At AMD Keynote’s Computex 2022 conference, CEO Dr. Lisa Su
officially unveiled the next generation of Ryzen processors and the successor to the hugely successful Ryzen 5000 series. The new family, the Ryzen 7000 series, will feature up to 16 Zen 4 cores using the optimized 5-nm technological process TSMC.
The AMD Ryzen 7000 also officially marks the end of the long-running AM4 socket. The new AM5 LGA1718 socket will replace it with the just-announced trio of new performance-oriented chipsets such as the X670E, X670, and B650.
AMD has not yet detailed the Zen 4 architecture, but it is known that it will receive 1 MB of L2 cache memory per core, which is twice as much L2 cache than Zen 3 (and Zen 2) cores. However, AMD does not give details about its L3 cache or whether we will see the Zen 4 models with 3D V-cache.
Combined with improved L2 cache, AMD aims to increase clock speed through its architectural design and 5-nm TSMC process. Officially, the company now claims only a maximum clock speed of 5+ GHz, but in a demonstration video shown by Dr. Su, it was shown that the 16-core AMD Ryzen 7000 chip has a frequency above 5.5 GHz. As a result of improved cache, architecture, and higher clock speeds, AMD is advertising increased productivity in single-threaded tasks by more than 15%.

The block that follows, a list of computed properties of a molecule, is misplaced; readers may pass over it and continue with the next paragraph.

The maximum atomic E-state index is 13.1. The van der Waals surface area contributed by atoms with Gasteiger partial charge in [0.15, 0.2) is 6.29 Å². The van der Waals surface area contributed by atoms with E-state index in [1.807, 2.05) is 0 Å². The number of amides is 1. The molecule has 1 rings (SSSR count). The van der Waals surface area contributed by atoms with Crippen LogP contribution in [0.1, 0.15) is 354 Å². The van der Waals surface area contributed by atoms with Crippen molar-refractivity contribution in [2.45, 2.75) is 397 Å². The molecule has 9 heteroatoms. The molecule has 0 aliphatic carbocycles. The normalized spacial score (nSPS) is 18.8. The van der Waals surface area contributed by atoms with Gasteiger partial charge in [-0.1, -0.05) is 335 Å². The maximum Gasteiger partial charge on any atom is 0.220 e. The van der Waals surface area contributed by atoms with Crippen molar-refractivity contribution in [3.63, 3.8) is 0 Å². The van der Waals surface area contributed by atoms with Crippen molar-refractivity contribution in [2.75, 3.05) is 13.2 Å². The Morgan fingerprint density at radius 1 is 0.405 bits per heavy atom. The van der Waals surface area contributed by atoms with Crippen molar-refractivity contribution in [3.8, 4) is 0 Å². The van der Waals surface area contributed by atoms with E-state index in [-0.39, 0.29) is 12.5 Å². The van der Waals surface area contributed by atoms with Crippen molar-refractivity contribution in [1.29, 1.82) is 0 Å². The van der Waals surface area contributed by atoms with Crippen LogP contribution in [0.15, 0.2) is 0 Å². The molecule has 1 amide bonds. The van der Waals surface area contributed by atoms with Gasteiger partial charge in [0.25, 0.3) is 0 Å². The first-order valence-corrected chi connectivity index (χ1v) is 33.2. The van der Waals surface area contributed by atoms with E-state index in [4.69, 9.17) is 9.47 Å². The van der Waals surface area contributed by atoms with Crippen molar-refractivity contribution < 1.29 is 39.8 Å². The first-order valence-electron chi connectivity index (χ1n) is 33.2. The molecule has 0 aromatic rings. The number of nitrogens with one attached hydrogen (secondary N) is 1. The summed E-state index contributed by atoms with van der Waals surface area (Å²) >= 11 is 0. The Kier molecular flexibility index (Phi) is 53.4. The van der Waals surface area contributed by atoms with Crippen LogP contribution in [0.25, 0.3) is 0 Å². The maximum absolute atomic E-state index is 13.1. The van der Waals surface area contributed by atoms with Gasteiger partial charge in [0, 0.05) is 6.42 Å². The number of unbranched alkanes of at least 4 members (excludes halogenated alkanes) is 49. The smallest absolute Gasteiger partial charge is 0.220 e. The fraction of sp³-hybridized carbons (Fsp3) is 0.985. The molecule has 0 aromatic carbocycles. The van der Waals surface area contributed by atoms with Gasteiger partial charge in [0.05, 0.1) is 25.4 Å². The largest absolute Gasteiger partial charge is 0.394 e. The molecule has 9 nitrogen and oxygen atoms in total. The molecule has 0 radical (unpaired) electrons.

For the Ryzen 7000, AMD has also created a new 6 nm I/O die (IOD) that will replace the 14 nm IOD used in previous Zen 3. The new IOD includes an iGPU, in this case based on the RDNA2 architecture. So, with the Ryzen 7000 generation, all AMD processors will technically also be a hybrid of processor and graphics Accelerated Processing Unit (APU), as graphics are a major part of the chip’s design. That is, the new AMD processors will be suitable for use in systems without discrete graphics, which, although not a big problem for consumers, will be an advantage for corporate / commercial systems.
In terms of power, it is also worth noting that AMD indicates that the Ryzen 7000 will work with a higher thermal package (TDP). The company notes that the new AM5 platform allows the use of TDP up to 170 watts in this generation, which is more than Ryzen’s 105 watts TDP based on AM4 for the 5000 series.
And last but not least, the AMD Zen 4 microarchitecture combined with the new IOD also provides a lot of new features, including official PCIe 5.0 support. The combination of AMD Ryzen 7000 with X670E, X670 or B650 motherboard will provide up to 24 PCIe 5.0 bands divided between slots and storage devices, with support for up to 14 USB ports, the latest 6E wireless Wi-Fi networks, and the ability to connect up to four displays via HDMI 2.1 and DisplayPort 2.